In the investing world you’ll often hear the phrase: “buying on the dip” or “buy the dip.” But what does that mean?
Buying on the dip essentially means making a purchase of a stock, fund, or some other security after the share price has dropped in value. The drop in price can be caused by some event that affected the company or fund directly, or it can be the result of a drop in the broader stock market.
Numerous stocks and funds lost value in February, for example, when key indexes experienced something called a correction, which happened after they dropped about 10%. Markets soon recovered.
And if you had bought a stock that fell during the winter correction, it’s likely you could have benefitted from rising stock prices in the immediate aftermath.
Buying the dips, however, is perhaps not as smart a strategy as buying and holding.
Buying the dip vs dollar-cost averaging
Whether it’s ETFs, mutual funds or stocks, buying and holding means you purchase a stock or fund you believe in, and hold on to it for a period of years.
Think of it this way: It’s rarely a good idea to try to time the markets. On average, stocks have returned about 9% over the last 80 years. Going forward, that return is likely to be closer to 5.9%, according to research. By buying and holding, you’re more likely to experience consistent gains over time.
Numerous stocks and funds lost value in February, for example, when key indexes experienced something called a correction
In fact, it could be that you’ll earn just one third as much on your investment by buying on the dips than buying and holding, according to some research. Why? Because you’ll be keeping your investment money in cash for longer periods of time than you might otherwise, waiting for that event when a stock or fund declines in value. During that time, your cash will sit on the sidelines, potentially earning only a small amount of interest in a savings account.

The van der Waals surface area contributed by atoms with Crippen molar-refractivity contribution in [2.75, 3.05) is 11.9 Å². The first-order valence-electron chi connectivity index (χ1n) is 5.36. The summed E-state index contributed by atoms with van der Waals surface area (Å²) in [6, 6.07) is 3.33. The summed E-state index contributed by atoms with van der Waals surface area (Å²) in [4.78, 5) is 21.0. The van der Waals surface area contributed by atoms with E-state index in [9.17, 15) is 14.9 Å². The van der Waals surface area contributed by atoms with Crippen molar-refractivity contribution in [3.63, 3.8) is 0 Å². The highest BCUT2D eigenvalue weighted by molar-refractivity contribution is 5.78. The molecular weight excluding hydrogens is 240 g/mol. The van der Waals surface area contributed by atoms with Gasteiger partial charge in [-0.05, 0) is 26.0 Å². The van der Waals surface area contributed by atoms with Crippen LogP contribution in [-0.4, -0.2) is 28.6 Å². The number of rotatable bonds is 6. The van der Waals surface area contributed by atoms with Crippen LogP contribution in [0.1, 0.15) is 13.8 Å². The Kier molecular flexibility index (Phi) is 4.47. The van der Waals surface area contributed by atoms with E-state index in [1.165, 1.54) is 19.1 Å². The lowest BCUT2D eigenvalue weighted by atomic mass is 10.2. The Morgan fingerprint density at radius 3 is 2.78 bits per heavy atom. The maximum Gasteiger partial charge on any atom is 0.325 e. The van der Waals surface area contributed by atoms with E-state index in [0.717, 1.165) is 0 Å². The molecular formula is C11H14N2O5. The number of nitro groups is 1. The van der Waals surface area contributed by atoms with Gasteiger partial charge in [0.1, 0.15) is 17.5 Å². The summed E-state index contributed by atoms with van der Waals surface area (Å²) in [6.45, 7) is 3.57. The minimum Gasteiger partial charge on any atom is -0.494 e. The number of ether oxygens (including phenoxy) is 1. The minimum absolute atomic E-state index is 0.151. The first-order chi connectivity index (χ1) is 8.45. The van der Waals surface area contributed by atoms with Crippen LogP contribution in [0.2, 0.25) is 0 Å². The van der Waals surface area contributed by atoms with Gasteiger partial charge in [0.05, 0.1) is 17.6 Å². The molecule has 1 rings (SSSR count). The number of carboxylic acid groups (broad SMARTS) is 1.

Buying the dips has some other possible problems. It’s hard to know when a stock or the market has reached a bottom, according to some experts, or you might wait too long and buy after a stock has recovered most of its value.
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Similarly, you could also be waiting for an extreme event, such as a bear market–when stocks lose 20% of their value or more– for a long time, as they are relatively rareoccurrences.
Capitalizing on market drops
That’s not to say buying the dips is always the wrong idea, either.
It might make sense for investors who want to add more stocks to their portfolios, or who think there’s a long way to go with the current bull market, according to some experts.
One strategy to consider is called dollar-cost averaging. That simply means you take a small amount of cash and regularly put it into stocks, bonds or funds on a regular schedule–for example, either bi-weekly or once a month.
By doing that, you not only take the emotion out of investing, but you will sometimes buy on the dips, as well as the market highs. Over time, the highs and the lows should balance each other out.
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